-Operable window, that a person can fit through AND the minimum size is 70 square feet, where the minimum for one of the dimensions is 7 feet.
-I believe that HUD requires a closet in order to count it as a bedroom for financing purposes. A lender could probably clarify that.
-I’d suggest using the International Uniform Building code that refers to a specific size of window based on square footage of BR. It needs to have a door and a window and the window has to be the right proportion. Read More.
-The Building Code requires an operable egress window with minimum size requirements as [the other agent] indicated. In addition the window needs to be sized for light and air requirements. If I remember correctly it is 10% of the floor area. A closet is not a requirement to satisfy the building code, but it may be a HUD requirement for financing, as [another agent] mentioned.

Perhaps the most accurate answer?

1. The first bedroom must be at least 120 square feet.
2. If your first bedroom is at least 120 square feet, you get to call your second bedroom a bedroom if it’s at least 70 square feet with 7’ on a side.
3. Required natural light and air: 8% of floor area of natural light, and 4% of floor area of air (operable window). A traditional double-hung window can cover both bases, because when it is open, it provides half the air as natural light.
4. Minimum clear headroom of 7’-6”
5. You need two means of egress. One may be a window. If the second is the window, fire department requires minimum area for personnel access of width 20”, minimum height 24” with net clear opening minimum of 5.7 square feet.
6. A closet is required.

And the first comment from that thread:

What you’ve written here is not entirely correct – I believe you may be conflating Realtor’s rules-of-thumb with actual Code requirements.

1) Sort of. Any habitable room (Living Rm, Dining Rm, etc) can be larger than 120 SF (2007 CBC SEC 1208.3)
2) Correct. Minimum Habitable room size (includes bedrooms) is 70 SF, 7′ minimum width (2007 CBC SEC 1208.3 & 1208.1)
3) These are correct window areas for required natural light (8% floor area) and ventilation (4% floor area), but neither is required if sufficient artificial light and mechanical ventilation are supplied (2007 CBC 1203.4.1 & 1205.3).
4) Correct – Minimum ceiling height for Habitable rooms is 7′-6″, however it is 7′-0″ for bathrooms, storage, kitchen, laundry (2007 CBC 1208.2).
5) Sort of. Only one exit (Means of Egress) is required, the other is an Emergency Escape & Rescue requirement. This is not a Fire Department requirement, it is a California Building Code requirement (SEC 1026.1)
6) Wrong. No closet is required by any State or Local code (Building, Housing, Health or otherwise).

So there you have it…the jury is clearly still out on this one. My advice, get used to living in closets if you’re living in San Francisco.

Winner: The Best Coffee (House) In San Francisco, And The Rest

Congratulations to Philz Coffee! You have been voted Best Coffee (House) in San Francisco by the people of the internets. The competition was linked to around the world, and we have to say Philz not only got tons of nods during the first round of nominations, but they also swept the voting when thousands more hit the polls.

It’s all good stuff and we can’t wait to get a cup. We appreciate everyone’s participation and the countless links that sent people this way.

The Rankings:

1. Philz Coffee
2. Bernie’s
3. Blue Bottle Coffee
4. Four Barrel Coffee
5. Martha Bros Coffee
6. Contraband (Coffee Bar)
7. Ritual Coffee Roasters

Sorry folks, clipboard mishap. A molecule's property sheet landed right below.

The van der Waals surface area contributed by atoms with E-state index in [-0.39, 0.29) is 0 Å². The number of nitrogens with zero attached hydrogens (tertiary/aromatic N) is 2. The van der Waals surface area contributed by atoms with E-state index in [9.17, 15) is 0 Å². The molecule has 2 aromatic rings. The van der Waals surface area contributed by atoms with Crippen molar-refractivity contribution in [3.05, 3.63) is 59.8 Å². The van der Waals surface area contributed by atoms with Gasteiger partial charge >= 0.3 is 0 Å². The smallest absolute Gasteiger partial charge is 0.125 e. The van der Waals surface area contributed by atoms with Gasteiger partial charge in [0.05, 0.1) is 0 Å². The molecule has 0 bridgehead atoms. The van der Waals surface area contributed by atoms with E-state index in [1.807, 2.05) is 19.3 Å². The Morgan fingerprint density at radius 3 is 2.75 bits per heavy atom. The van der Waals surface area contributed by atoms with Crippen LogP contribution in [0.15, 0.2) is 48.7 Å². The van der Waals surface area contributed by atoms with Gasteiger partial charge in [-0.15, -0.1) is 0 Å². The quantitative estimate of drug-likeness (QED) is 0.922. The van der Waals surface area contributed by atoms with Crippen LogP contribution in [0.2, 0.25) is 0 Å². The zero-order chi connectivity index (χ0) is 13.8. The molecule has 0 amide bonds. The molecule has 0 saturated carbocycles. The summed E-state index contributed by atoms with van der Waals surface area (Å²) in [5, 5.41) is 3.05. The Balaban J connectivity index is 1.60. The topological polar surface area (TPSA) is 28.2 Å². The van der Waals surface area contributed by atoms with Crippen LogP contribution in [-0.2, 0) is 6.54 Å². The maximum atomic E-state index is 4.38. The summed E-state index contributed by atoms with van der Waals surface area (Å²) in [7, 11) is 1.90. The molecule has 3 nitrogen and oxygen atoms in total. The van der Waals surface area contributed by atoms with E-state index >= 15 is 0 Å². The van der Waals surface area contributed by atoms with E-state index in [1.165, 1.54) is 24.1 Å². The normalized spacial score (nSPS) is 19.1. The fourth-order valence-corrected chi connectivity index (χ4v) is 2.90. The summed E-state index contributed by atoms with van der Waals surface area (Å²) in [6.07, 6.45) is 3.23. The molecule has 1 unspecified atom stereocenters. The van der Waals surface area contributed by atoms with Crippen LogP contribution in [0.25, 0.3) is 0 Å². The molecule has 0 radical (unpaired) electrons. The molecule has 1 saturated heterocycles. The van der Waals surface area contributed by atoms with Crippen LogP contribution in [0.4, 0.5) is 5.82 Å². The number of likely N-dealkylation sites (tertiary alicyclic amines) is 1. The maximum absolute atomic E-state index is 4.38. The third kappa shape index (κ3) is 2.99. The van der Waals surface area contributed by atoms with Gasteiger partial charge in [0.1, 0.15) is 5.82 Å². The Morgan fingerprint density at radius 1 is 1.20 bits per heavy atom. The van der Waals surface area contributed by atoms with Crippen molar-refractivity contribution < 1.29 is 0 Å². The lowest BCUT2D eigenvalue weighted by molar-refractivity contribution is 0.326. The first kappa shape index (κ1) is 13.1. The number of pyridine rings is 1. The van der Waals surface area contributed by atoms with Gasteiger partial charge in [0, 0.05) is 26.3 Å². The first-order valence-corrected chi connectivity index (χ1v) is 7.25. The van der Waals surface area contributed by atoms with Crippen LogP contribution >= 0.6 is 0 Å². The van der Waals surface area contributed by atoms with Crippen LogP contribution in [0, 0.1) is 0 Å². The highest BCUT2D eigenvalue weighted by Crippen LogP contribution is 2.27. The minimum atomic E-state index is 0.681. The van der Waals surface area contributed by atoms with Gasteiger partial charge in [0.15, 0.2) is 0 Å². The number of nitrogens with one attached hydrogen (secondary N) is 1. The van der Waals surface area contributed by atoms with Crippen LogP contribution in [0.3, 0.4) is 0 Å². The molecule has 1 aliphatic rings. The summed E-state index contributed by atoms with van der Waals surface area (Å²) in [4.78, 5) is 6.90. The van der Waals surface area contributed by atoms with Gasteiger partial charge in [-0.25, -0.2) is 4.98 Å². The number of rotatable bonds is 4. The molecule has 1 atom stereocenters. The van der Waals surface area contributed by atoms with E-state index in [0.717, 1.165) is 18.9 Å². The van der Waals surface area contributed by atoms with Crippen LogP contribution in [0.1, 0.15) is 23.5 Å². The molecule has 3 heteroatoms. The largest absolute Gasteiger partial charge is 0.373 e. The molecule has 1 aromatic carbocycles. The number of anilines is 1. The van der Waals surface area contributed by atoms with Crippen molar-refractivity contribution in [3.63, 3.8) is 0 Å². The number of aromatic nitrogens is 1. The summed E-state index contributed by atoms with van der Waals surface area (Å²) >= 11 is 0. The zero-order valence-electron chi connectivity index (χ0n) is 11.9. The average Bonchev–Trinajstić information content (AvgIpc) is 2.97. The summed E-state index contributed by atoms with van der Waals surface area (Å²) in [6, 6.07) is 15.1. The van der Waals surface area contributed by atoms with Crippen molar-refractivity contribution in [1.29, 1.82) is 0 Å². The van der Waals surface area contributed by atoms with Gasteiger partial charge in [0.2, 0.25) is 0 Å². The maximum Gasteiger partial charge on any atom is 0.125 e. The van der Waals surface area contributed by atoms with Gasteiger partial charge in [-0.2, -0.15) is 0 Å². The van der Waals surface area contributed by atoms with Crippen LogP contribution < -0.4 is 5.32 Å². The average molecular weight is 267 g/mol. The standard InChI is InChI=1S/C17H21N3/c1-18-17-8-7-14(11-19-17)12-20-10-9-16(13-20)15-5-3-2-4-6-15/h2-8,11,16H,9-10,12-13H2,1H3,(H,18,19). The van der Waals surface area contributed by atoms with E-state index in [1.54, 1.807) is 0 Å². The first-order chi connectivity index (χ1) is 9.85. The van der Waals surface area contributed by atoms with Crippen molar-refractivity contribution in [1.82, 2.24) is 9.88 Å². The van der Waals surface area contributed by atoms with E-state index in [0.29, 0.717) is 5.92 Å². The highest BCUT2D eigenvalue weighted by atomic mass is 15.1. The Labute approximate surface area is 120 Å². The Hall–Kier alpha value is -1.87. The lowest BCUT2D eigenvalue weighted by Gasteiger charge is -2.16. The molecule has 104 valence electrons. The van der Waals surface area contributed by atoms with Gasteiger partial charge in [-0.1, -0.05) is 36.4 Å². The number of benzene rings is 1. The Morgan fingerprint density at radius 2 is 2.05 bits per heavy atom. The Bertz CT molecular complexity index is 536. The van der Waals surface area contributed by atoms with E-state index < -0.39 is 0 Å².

8. Farley’s Coffee
9. Java Beach
10. Sightglass Coffee
11. Peet’s Coffee & Tea
12. Caffe Roma
13. the Beanery
14. Intelligentsia Bar (In Specialty’s)
15. Caffee Trieste
16. Stumptown (Ma’velous)
17. Henry’s House of Coffee
18. Simple Pleasures
19. Barefoot Coffee (Epicenter Cafe)
20. Café La Taza
21. Starbucks (Really?)
22. Caffe Puccini
23. Trouble Coffee (De La Paz)
24. Velo Rouge Cafe
25. Caffe Greco
26. Verve Coffee Roasters
27. De La Paz Coffee (Trouble)
28. Hearth Coffee Roasters (Brown Owl Cafe)
29. Graffeo
30. Bello Coffee and Tea
31. Quetzal Coffee
32. Jeremiah’s Pick Coffee
33. Coffee to the People
34. Piccino Cafe
35. 7-11 (Humoring you)
36. Progressive Grounds
37. Showplace Caffe
38. Castro Coffee House
39. La Boulange
40. Matching Half
41. Wicked Grounds
42. Farm:Table
43. Blue Danube
44. Cafe Reina
45. Toy Boat
46. The Coffee Bean & Tea Leaf
47. The Summit SF
48. Curbside Coffee
49. Rancho Parnassus (Thanksgiving Coffee)
50. Tully’s
51. Capricorn Coffees
52. Cavalli Cafe
53. Equator Coffees & Teas
54. Muddy’s Coffee House
55. The Coffee Roastery
56. Cup of Blues
57. Cafe Encore
58. Ecco Caffe
59. Stella Pastry & Cafe
60. Coffee Roaster
61. Manning’s
62. Dash Cafe
63. Javalencia Cafe
64. Cafe La Stazione
65. The Grove

We’ll just go ahead and stop there. There were another 25-30 one vote coffee (houses) that came in, but we gotta stop somewhere. Thank you everyone!

Weekly Fluj: “Everybody’s Redheaded Stepchild”…the Sunset

As you know by now, we caught the Fluj, and those of you that are familiar with his opinionated writing about San Francisco real estate know that he is nothing short of extraordinarily gifted at firing people up, not to mention a wizard with MLS and various other stats to support his arguments about San Francisco’s resilience in this time of national doom and gloom.

So let’s see how it goes today:

I would like to show the surprising relative strength of the Sunset market [not the Sunset Super]. It seems to be everybody’s redheaded stepchild, you know? But it isn’t exactly tanking, is it?

-Fluj

We would have to agree with “the Fluj” on this one, but we’ll leave it to y’all to debate.

Your First Look inside 1575 20th Ave

Not your typical Central Sunset home to say the least. Enjoy being the first to get a look inside this 3 bed, 3 bath, custom built, view home at 1575 20th Ave (website and more pics will be up soon). Asking $1,285,000. This house is SWEET! (yes caps)

The front:

1575front.jpg

The courtyard:

1575court.jpg

The back:

1575back.jpg

The living room:

1575insideliv.jpg

The Kitchen:

1575kit.jpg

The Hallway:

1575hall.jpg

The Master Bedroom:

1575master.jpg

The Master Bath (great views from that tub!)

1575masterbath.jpg

One Guest room:

1575guest.jpg

Our contact info: should you like to go take a look.

[Update: Website is now up, www.1575-20thave.com.]

29 offers!? (1851 26th Ave.)

We didn’t say it, those loonies over at San Francisco Schtuff did:

I’ve walked into a lot of homes in my day–some of which required hard-hats and safety waivers, but I have yet to see a home as wet and soggy as this one. There was water coming in from every crevice. Leaking through the (probably) 50 year old roof creating holes in the ceiling, mold in the corners and dry-rot throughout…

-Falling Over with 29 offers [San Francisco Schtuff]